West Virginia governor’s company cited in coal mining death

Gov. Jim Justice’s family mining operation has been cited by state inspectors following the February death of a worker.

Gov. Jim Justice delivers his first State of the State speech on Wednesday, Jan. 8, 2017, in Charleston, WV. CREDIT: AP Photo/Walter Scriptunas II
Gov. Jim Justice delivers his first State of the State speech on Wednesday, Jan. 8, 2017, in Charleston, WV. CREDIT: AP Photo/Walter Scriptunas II

A mining operation owned by West Virginia Gov. Jim Justice (D) was cited for six safety violations following the death of a worker in February, according to the Charleston Gazette-Mail.

West Virginia inspectors cited Justice Low Seam Mining Inc. with violations discovered at the JC “Jim” Justice II Prep Plant, including one violation that will draw a “special assessment” penalty. Investigators were looking into the plant after Jason Kenneth Matthews, who had worked at the plant for about three months, fell onto a conveyor belt and then into a coal-waste bin. Matthews died from his injuries.

The West Virginia Office of Miners’ Health Safety and Training issued two violations to Justice’s company for failing to implement a comprehensive mine safety program, and two more for failing to ensure that workers wore harnesses and that ladders were properly secured. A fifth violation was issued because the company failed to report the full details of the incident to the state within 24 hours. The sixth violation, drawing the special assessment penalty, was issued because the employer failed to ensure that repairs are not performed on equipment until it is completely powered off. According to the incident report, the power on the conveyor belt was on during the time of the fatal incident.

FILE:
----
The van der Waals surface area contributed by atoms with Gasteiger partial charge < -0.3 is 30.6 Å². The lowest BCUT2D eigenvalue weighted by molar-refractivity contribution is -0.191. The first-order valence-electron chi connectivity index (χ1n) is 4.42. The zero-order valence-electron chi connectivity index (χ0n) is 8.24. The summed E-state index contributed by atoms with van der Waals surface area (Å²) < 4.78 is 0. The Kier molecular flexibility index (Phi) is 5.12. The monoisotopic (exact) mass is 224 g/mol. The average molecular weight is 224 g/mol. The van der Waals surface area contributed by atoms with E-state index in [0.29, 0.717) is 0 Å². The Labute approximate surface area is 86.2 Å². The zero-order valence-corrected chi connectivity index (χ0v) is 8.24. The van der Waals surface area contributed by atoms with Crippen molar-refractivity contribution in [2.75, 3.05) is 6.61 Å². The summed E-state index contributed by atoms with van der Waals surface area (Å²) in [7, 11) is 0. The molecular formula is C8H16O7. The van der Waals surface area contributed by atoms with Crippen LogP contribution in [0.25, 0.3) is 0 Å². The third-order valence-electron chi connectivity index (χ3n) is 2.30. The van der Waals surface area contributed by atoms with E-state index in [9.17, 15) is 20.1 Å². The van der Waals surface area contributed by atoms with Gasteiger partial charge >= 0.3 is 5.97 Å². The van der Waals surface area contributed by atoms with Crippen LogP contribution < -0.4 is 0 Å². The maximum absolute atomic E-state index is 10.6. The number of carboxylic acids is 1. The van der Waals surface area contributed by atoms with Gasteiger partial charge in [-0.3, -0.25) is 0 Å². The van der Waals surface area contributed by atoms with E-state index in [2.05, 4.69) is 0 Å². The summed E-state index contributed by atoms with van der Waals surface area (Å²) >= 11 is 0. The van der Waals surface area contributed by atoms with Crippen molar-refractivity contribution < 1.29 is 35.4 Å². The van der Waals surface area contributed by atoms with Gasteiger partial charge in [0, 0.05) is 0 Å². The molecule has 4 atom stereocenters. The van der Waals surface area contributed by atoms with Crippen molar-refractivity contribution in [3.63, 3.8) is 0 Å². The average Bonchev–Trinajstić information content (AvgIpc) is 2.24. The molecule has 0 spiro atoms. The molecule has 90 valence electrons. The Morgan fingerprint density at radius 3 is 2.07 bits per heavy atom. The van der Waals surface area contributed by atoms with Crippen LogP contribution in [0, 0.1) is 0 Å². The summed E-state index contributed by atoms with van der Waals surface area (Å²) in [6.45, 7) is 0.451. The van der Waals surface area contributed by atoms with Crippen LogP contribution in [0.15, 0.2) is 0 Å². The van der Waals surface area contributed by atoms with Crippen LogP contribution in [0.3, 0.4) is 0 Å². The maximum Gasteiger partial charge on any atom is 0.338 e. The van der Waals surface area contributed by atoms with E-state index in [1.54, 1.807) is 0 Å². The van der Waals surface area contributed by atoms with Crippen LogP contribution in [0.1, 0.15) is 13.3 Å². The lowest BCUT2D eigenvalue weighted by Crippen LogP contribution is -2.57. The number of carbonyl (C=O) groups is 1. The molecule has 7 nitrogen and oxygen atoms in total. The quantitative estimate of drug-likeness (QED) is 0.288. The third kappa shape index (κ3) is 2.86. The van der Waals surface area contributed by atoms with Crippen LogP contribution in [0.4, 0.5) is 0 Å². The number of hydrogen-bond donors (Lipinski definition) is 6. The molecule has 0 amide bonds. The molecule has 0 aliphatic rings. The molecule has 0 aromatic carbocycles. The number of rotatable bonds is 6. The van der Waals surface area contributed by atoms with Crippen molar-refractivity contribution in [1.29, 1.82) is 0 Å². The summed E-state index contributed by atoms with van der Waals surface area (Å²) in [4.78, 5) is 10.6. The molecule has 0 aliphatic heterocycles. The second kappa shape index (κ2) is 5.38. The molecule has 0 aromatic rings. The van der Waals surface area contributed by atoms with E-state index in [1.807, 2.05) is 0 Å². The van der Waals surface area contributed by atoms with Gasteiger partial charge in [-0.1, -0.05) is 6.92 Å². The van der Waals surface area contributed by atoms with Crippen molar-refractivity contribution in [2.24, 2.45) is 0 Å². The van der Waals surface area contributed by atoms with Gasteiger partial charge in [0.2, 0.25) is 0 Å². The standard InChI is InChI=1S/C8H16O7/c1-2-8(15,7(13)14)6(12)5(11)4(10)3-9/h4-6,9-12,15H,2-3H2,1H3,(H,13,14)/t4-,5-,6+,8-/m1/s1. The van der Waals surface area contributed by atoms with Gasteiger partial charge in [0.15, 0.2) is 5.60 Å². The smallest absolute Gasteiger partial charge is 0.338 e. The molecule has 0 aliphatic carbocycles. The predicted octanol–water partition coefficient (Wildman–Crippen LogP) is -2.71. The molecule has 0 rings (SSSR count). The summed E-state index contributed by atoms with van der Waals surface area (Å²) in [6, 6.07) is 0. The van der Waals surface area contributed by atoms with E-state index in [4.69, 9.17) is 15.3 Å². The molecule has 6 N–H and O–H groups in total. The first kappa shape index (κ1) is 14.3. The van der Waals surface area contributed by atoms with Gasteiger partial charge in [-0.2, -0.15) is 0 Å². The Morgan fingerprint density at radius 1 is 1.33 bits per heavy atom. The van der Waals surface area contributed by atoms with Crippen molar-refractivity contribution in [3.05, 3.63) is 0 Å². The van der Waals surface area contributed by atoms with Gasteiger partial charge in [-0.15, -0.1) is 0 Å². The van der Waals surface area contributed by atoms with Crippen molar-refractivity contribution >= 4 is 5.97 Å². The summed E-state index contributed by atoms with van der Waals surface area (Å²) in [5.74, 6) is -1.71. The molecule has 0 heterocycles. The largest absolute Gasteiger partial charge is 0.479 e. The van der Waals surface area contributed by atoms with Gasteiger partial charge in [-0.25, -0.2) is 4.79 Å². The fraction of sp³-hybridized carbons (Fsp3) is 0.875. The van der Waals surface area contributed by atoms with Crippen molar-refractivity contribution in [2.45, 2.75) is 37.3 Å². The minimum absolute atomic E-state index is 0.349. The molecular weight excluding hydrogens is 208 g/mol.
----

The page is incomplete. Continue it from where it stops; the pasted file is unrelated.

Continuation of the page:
These recent safety violations are not the first time Justice’s mines have been cited — his mines have been cited 3,657 times by the Mine Safety and Health Administration. According to an NPR investigation, Justice’s mines also have worse-than-average safety records, with 147 injuries occurring at his mines in recent years. The same NPR investigation found that Justice’s mining companies owe $15 million in six states in unpaid taxes and mine safety penalties.

Penalties for mine safety violations can range from $5,000 to $10,000 in the state of West Virginia, with higher fines usually levied in the event of a worker death.

According to the Charleston Gazette-Mail, Justice was listed as the controller of the mine at the time of the accident, but that title has since been switched to his daughter and son.

Justice is the richest man in West Virginia, with assets in coal, timber, and tourism. Despite running as a Democrat, he touted his friendship with now-President Donald Trump during the election and told West Virginia residents that he would not vote for Hillary Clinton. Justice also denies the scientific consensus on climate change, telling the Register-Herald, “I believe there’s an awful lot of scientists that say, ‘no, no, no, this is just smoke and mirrors.’”

There is an extremely broad consensus among climate scientists that climate change is both happening and is primarily a result of human activity.